The Mount Vernon Statement: ‘Pablum’ That Richard Viguerie Will Sign Anyway
Ben Smith previewed the latest conservative manifesto-cum-PR-event launching in the run-up to CPAC, and the text is after the jump. RightWingWatch has a good catch that points out just how ephemeral it is: Richard Viguerie, the quotable but vanishingly important direct mail guru, trashed the very idea of a “Mount Vernon Statement,” then signed it anyway. Viguerie, two days ago:
This is embarrassing. If the people in the leadership of the conservative movement are going to put out pablum like this, the tea party people are going to make them seem irrelevant. And the tea party people are going to march to the forefront. This is almost as if the movements leaders were taken over by Tom DeLay and John Boehner.
I’ll be at the launch event with, to quote the press details: “Former Attorney General Ed Meese, senior statesman of the conservative movement; Edwin Feulner, president of the Heritage Foundation; Tony Perkins, president of the Family Research Council; Becky Norton Dunlop, president of the Council for National Policy; Brent Bozell, president of the Media Research Center; Alfred Regnery, publisher of the American Spectator; David Keene, president of the American Conservative Union; Wendy Wright, president of Concerned Women for America; David McIntosh, co-founder of the Federalist Society; T. Kenneth Cribb, former domestic policy adviser to President Reagan; Grover Norquist, president of Americans for Tax Reform; William Wilson, president of the Americans for Limited Government; Elaine Donnelly, Center for Military Readiness; Richard Viguerie, chairman of ConservativeHQ.com, Kenneth Blackwell of the Coalition for a Conservative Majority; Colin Hanna, president of Let Freedom Ring; and Kathryn Lopez of National Review.”
We recommit ourselves to the ideas of the American Founding. Through the Constitution, the Founders created an enduring framework of limited government based on the rule of law. They sought to secure national independence, provide for economic opportunity, establish true religious liberty and maintain a flourishing society of republican self-government.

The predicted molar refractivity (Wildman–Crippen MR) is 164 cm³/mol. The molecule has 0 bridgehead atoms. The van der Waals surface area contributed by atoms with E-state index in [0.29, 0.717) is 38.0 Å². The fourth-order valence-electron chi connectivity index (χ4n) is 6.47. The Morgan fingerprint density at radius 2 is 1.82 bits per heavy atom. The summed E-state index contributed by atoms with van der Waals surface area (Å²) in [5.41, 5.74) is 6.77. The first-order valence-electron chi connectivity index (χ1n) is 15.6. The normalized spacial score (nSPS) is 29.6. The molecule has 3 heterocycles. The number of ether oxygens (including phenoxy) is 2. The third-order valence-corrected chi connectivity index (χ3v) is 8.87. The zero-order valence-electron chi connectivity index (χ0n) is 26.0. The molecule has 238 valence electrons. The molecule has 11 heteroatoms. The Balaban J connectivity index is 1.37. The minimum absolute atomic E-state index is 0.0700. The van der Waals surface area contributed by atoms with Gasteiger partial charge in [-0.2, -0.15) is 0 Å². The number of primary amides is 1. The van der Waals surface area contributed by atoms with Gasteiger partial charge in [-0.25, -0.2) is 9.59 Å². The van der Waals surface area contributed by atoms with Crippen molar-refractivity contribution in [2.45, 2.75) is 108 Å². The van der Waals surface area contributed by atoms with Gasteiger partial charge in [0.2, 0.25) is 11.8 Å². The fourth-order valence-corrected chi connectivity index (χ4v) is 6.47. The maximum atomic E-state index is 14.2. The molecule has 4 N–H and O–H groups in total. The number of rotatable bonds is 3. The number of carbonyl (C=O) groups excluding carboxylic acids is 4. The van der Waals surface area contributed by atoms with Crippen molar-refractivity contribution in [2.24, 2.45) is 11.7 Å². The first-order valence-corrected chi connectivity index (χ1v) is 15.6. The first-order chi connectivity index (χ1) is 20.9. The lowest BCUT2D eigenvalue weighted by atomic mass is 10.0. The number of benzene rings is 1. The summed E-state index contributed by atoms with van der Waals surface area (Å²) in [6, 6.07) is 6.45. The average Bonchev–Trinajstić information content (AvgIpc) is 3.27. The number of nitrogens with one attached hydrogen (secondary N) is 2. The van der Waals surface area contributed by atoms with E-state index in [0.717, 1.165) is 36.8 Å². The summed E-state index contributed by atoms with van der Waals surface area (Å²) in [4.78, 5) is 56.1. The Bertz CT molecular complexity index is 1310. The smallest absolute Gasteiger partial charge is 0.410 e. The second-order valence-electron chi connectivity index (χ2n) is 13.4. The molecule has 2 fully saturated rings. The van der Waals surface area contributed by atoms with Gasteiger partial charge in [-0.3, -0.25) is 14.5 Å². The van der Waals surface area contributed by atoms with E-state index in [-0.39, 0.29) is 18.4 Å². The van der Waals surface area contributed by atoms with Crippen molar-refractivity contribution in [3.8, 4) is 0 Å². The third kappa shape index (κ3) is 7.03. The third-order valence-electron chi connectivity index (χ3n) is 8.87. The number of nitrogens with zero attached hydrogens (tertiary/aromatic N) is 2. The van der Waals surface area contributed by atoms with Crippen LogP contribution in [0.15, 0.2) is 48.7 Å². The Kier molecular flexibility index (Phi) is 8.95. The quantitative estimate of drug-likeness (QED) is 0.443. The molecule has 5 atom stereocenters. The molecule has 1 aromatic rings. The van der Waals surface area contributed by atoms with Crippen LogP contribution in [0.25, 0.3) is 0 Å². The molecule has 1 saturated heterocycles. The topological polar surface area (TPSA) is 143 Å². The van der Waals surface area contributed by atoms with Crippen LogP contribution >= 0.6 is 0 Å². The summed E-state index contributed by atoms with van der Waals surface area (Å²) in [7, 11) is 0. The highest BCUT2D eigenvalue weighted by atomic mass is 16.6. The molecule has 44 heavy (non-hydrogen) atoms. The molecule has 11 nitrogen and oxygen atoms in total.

These principles define us as a country and inspire us as a people. They are responsible for a prosperous, just nation unlike any other in the world. They are our highest achievements, serving not only as powerful beacons to all who strive for freedom and seek self-government, but as warnings to tyrants and despots everywhere. Each one of these founding ideas is presently under sustained attack. In recent decades, America’s principles have been undermined and redefined in our culture, our universities and our politics. The selfevident truths of 1776 have been supplanted by the notion that no such truths exist. The federal government today ignores the limits of the Constitution, which is increasingly dismissed as obsolete and irrelevant.
Some insist that America must change, cast off the old and put on the new. But where would this lead — forward or backward, up or down? Isn’t this idea of change an empty promise or even a dangerous deception?
The change we urgently need, a change consistent with the American ideal, is not movement away from but toward our founding principles. At this important time, we need a restatement of Constitutional conservatism grounded in the priceless principle of ordered liberty articulated in the Declaration of Independence and the Constitution.
The conservatism of the Declaration asserts self-evident truths based on the laws of nature and nature’s God. It defends life, liberty and the pursuit of happiness. It traces authority to the consent of the governed. It recognizes man’s self-interest but also his capacity for virtue.
The conservatism of the Constitution limits government’s powers but ensures that government performs its proper job effectively. It refines popular will through the filter of representation. It provides checks and balances through the several branches of government and a federal republic.
A Constitutional conservatism unites all conservatives through the natural fusion provided by American principles. It reminds economic conservatives that morality is essential to limited government, social conservatives that unlimited government is a threat to moral self-government, and national security conservatives that energetic but responsible government is the key to America’s safety and leadership role in the world. A Constitutional conservatism based on first principles provides the framework for a consistent and meaningful policy agenda.
- It applies the principle of limited government based on the
rule of law to every proposal.
- It honors the central place of individual liberty in American
politics and life.
- It encourages free enterprise, the individual entrepreneur, and
economic reforms grounded in market solutions.
- It supports America’s national interest in advancing freedom
and opposing tyranny in the world and prudently considers what we can and should do to that
- It informs conservatism’s firm defense of family, neighborhood,
community, and faith.
If we are to succeed in the critical political and policy battles ahead, we must be certain of our purpose.
We must begin by retaking and resolutely defending the high ground of America’s founding principles.
Jim DeMint is a fan:
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